dir. Lasse Hallstrom
Opens Christmas Day
Kevin Spacey has made a career out of appearing more intelligent, more confident, and more clever than everyone else around him. It's thus surprising, and refreshing, to witness his 180-degree turn as a bumbling, timid sweetheart named Quoyle in The Shipping News, based on the Pulitzer Prize-winning novel by E. Annie Proulx.
Quoyle's naivete leaves him at the mercy of abominations like Petal (Cate Blanchett), who slips into his car at a gas station to evade another guy, then informs him that she'll be fucking him by ten that night. Their union spawns a baby girl named Bunny, whom Quoyle finds himself raising alone while Petal goes out and screws other guys.
Because Quoyle continues to love Petal despite the fact that she treats him like utter shit for years, and because he works a menial job as an inksetter, it is easy to mistake him for being unintelligent. The point of this film seems to be to prove to the viewer that he isn't; that he's really a smart, interesting guy who's been repressed by jerks his whole life.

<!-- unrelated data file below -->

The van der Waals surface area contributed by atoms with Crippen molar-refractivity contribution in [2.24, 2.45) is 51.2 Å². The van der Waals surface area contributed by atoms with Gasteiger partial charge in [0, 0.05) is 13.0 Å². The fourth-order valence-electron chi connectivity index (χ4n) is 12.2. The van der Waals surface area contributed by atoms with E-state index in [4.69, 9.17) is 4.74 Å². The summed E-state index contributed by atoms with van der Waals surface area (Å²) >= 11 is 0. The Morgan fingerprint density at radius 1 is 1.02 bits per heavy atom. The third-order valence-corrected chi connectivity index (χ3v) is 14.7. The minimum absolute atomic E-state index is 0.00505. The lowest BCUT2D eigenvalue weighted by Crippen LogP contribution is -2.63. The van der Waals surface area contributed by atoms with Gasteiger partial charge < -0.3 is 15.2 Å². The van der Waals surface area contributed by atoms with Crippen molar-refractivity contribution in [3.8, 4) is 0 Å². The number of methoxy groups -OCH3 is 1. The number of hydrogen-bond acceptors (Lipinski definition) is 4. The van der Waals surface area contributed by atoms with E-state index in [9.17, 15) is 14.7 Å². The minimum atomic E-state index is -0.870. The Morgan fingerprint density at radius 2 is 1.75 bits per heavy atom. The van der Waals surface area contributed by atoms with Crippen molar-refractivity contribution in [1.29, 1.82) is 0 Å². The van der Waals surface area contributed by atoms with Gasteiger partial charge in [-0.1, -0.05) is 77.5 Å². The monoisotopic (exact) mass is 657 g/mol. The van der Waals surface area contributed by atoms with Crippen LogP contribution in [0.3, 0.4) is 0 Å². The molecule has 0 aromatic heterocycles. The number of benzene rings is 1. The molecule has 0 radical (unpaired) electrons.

His potential for coolness is unlocked by a string of fortuitous events. One of these is that his long lost aunt (Judy Dench) shows up and convinces Quoyle to move with her to their ancestral home in Newfoundland. Quoyle applies for an inksetting position at the local paper, and for some reason, is offered a job as a reporter, which he turns out to be pretty darn good at. Eventually, Quoyle meets and woos the town's only other single parent, the pretty Wavey (Julianne Moore).
There is no climax to this movie and no suspense. Upon arriving at the town and lucking his way to social and economical success, Quoyle doesn't have much else to do but bum around and talk to the locals. Fortunately, Spacey's performance is terrific, and the film is too beautifully shot and scored to be boring.
Of course, walks in the park are also beautifully shot and scored, and they don't cost you eight bucks.